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14/05/2018 11:29 SAST | Updated 14/05/2018 11:37 SAST

Artificial Intelligence: How Can We Ensure This New Technology Serves Us?

The answer lies in understanding that today’s AIs are very narrow – they can do certain specific tasks, but only those tasks, astonishingly well.

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Where next for humankind; the apex primate?

When you look at the mammal that is Homo sapiens in the context of geological time, the approximately 200,000 years we have been around is a tiny, tiny amount of time — less than 0.005 percent of Earth's existence.

And yet, so significant has been our species' impact on the planet, that climatologists and geologists have named our era the Anthropocene epoch, because for the first time in the 4.1-billion-year history of life on Earth we humans, as a species, are changing what happens to and on the planet significantly, rather than simply being the observers and subjects of natural forces.

In that 200,000 years since Homo sapiens first emerged in Africa and spread across the planet, we have evolved to become a "reasonably smart" apex primate at the top of the food chain in a closed system called planet Earth.

You could argue that we're only "reasonably smart" because whilst we are sentient, have consciousness, self-awareness, intellectual capacity, language, moral reasoning, and the ability to create, we haven't yet figured out how to live without degrading our own environment through pollution, overpopulation, overexploitation of natural resources and species extinction.

As we celebrate International Biological Diversity Day this month, it's worth taking stock of where humankind finds itself, and what the future holds for the species at the top of the food chain.

It's this amazing brain that has helped us to develop and master the various technologies that have brought us this far; from fire to fission and everything in between. But it may not be sufficient to ensure our survival as a species.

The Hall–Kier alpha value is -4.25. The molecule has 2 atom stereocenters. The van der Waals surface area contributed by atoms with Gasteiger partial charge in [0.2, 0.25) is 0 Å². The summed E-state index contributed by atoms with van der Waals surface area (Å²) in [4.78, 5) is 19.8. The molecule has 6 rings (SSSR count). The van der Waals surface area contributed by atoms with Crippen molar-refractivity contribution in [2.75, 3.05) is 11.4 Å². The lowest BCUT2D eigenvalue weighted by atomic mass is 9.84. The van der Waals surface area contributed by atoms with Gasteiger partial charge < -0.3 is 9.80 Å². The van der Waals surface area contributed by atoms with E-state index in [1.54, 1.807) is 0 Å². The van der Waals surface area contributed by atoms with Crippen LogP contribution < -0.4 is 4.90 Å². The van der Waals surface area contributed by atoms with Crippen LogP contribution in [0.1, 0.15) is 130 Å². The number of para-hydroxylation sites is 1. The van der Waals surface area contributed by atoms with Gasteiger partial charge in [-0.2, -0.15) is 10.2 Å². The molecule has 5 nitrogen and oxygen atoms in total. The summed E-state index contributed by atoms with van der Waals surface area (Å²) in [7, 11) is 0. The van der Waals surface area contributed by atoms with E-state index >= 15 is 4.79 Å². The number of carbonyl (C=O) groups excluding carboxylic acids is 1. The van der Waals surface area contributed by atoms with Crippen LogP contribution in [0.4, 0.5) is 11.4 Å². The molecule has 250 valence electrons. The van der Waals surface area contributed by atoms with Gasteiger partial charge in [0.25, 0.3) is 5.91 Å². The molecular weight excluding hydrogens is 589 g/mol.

The wonders of the human brain

Humankind's "reasonable smarts" come courtesy of what might be the most amazingly complex thing in the universe: the human brain. An estimated 86- to 100-billion neurons and 7,000 times as many synapses account for roughly 2 percent of our body mass, yet consume around 20 percent of the oxygen and energy we take in.

It is our brain and its astonishing capacities that keeps us alive on daily basis, that enables us to dominate other animals, and that accounts for all human progress and the massive impact we have had on the planet despite, having been here for only a negligible amount of time in the grander scheme of things. It's this amazing brain that has helped us to develop and master the various technologies that have brought us this far; from fire to fission and everything in between.

But it may not be sufficient to ensure our survival as a species. Our individual brains are ill-equipped to deal with either the size or dynamism of some of the challenges we now face.

We will need to look elsewhere for solutions to the many pressing problems, such as how to feed an additional 2-billion people on shrinking amounts of arable land, how to manage traffic congestion and safety in rapidly urbanising societies, how to provide sufficient energy for economic development, or manage epidemics, or maximise corporate profits without harming society, and so on.

There are differences this time around that we should take heed of, if we are to apply AI to serve humanity and make the world a better place.

Augmenting human capabilities

Help is at hand. We now stand at the dawn of a digital revolution; one which promises socioeconomic upheaval as profound as that which followed previous agricultural and industrial revolutions.